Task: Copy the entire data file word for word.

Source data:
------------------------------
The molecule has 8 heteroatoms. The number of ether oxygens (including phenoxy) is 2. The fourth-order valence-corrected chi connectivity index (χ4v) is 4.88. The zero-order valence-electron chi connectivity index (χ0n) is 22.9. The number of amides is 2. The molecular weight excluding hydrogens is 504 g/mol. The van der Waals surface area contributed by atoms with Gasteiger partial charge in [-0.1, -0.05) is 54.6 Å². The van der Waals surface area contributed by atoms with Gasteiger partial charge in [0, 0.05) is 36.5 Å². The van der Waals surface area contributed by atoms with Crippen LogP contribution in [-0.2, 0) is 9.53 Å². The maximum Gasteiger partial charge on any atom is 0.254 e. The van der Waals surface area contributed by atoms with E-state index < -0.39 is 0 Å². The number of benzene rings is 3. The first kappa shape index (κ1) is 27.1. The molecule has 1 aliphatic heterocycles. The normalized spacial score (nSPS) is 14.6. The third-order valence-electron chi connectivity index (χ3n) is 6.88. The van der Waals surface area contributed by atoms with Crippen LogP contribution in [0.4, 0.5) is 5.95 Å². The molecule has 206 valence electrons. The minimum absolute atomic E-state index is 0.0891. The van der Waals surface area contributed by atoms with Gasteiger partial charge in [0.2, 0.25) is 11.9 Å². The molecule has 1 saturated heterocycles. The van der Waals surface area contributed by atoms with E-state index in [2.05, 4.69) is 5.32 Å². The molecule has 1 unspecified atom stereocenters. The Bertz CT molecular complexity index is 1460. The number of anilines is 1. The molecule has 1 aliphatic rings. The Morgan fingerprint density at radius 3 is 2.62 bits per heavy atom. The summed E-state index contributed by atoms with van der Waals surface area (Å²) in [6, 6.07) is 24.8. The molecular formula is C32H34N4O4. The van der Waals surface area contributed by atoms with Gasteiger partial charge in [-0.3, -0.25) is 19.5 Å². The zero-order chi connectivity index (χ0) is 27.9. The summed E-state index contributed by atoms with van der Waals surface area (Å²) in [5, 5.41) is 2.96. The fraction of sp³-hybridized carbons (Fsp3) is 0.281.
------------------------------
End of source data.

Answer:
The molecule has 8 heteroatoms. The number of ether oxygens (including phenoxy) is 2. The fourth-order valence-corrected chi connectivity index (χ4v) is 4.88. The zero-order valence-electron chi connectivity index (χ0n) is 22.9. The number of amides is 2. The molecular weight excluding hydrogens is 504 g/mol. The van der Waals surface area contributed by atoms with Gasteiger partial charge in [-0.1, -0.05) is 54.6 Å². The van der Waals surface area contributed by atoms with Gasteiger partial charge in [0, 0.05) is 36.5 Å². The van der Waals surface area contributed by atoms with Crippen LogP contribution in [-0.2, 0) is 9.53 Å². The maximum Gasteiger partial charge on any atom is 0.254 e. The van der Waals surface area contributed by atoms with E-state index < -0.39 is 0 Å². The number of benzene rings is 3. The first kappa shape index (κ1) is 27.1. The molecule has 1 aliphatic heterocycles. The normalized spacial score (nSPS) is 14.6. The third-order valence-electron chi connectivity index (χ3n) is 6.88. The van der Waals surface area contributed by atoms with Crippen LogP contribution in [0.4, 0.5) is 5.95 Å². The molecule has 206 valence electrons. The minimum absolute atomic E-state index is 0.0891. The van der Waals surface area contributed by atoms with Gasteiger partial charge in [0.2, 0.25) is 11.9 Å². The molecule has 1 saturated heterocycles. The van der Waals surface area contributed by atoms with E-state index in [2.05, 4.69) is 5.32 Å². The molecule has 1 unspecified atom stereocenters. The Bertz CT molecular complexity index is 1460. The number of anilines is 1. The molecule has 1 aliphatic rings. The Morgan fingerprint density at radius 3 is 2.62 bits per heavy atom. The summed E-state index contributed by atoms with van der Waals surface area (Å²) in [6, 6.07) is 24.8. The molecular formula is C32H34N4O4. The van der Waals surface area contributed by atoms with Gasteiger partial charge in [-0.3, -0.25) is 19.5 Å². The zero-order chi connectivity index (χ0) is 27.9. The summed E-state index contributed by atoms with van der Waals surface area (Å²) in [5, 5.41) is 2.96. The fraction of sp³-hybridized carbons (Fsp3) is 0.281.